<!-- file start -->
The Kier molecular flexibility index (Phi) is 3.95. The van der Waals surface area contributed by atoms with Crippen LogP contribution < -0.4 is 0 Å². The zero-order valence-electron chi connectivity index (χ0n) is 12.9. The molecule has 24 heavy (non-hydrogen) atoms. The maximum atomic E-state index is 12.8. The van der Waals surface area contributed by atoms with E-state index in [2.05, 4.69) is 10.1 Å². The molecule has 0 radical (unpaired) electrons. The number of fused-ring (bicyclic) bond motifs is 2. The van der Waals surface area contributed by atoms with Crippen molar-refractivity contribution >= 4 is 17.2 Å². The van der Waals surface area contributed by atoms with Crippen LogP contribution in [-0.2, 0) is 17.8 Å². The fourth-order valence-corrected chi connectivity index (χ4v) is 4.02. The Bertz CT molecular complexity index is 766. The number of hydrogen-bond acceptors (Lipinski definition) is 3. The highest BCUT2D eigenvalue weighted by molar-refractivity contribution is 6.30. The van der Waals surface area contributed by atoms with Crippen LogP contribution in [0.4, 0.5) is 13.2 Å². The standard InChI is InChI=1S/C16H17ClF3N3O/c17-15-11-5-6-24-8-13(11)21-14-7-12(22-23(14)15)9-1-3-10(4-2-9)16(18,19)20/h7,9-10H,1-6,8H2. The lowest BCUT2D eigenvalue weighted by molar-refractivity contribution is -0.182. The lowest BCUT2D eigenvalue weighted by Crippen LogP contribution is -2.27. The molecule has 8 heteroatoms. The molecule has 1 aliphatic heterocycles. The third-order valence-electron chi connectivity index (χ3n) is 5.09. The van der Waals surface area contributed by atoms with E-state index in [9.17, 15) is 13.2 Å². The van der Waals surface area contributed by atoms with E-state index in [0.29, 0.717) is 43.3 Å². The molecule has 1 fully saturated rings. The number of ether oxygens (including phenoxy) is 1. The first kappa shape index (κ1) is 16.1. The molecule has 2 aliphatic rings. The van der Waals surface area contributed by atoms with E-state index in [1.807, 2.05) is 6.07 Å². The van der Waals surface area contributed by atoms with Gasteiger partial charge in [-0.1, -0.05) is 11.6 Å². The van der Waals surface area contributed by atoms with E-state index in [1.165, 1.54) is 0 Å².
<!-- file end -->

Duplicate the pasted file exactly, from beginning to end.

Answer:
The Kier molecular flexibility index (Phi) is 3.95. The van der Waals surface area contributed by atoms with Crippen LogP contribution < -0.4 is 0 Å². The zero-order valence-electron chi connectivity index (χ0n) is 12.9. The molecule has 24 heavy (non-hydrogen) atoms. The maximum atomic E-state index is 12.8. The van der Waals surface area contributed by atoms with E-state index in [2.05, 4.69) is 10.1 Å². The molecule has 0 radical (unpaired) electrons. The number of fused-ring (bicyclic) bond motifs is 2. The van der Waals surface area contributed by atoms with Crippen molar-refractivity contribution >= 4 is 17.2 Å². The van der Waals surface area contributed by atoms with Crippen LogP contribution in [-0.2, 0) is 17.8 Å². The fourth-order valence-corrected chi connectivity index (χ4v) is 4.02. The Bertz CT molecular complexity index is 766. The number of hydrogen-bond acceptors (Lipinski definition) is 3. The highest BCUT2D eigenvalue weighted by molar-refractivity contribution is 6.30. The van der Waals surface area contributed by atoms with Crippen LogP contribution in [0.4, 0.5) is 13.2 Å². The standard InChI is InChI=1S/C16H17ClF3N3O/c17-15-11-5-6-24-8-13(11)21-14-7-12(22-23(14)15)9-1-3-10(4-2-9)16(18,19)20/h7,9-10H,1-6,8H2. The lowest BCUT2D eigenvalue weighted by molar-refractivity contribution is -0.182. The lowest BCUT2D eigenvalue weighted by Crippen LogP contribution is -2.27. The molecule has 8 heteroatoms. The molecule has 1 aliphatic heterocycles. The third-order valence-electron chi connectivity index (χ3n) is 5.09. The van der Waals surface area contributed by atoms with E-state index in [9.17, 15) is 13.2 Å². The van der Waals surface area contributed by atoms with E-state index in [0.29, 0.717) is 43.3 Å². The molecule has 1 fully saturated rings. The number of ether oxygens (including phenoxy) is 1. The first kappa shape index (κ1) is 16.1. The molecule has 2 aliphatic rings. The van der Waals surface area contributed by atoms with E-state index in [1.807, 2.05) is 6.07 Å². The van der Waals surface area contributed by atoms with Gasteiger partial charge in [-0.1, -0.05) is 11.6 Å². The van der Waals surface area contributed by atoms with E-state index in [1.165, 1.54) is 0 Å².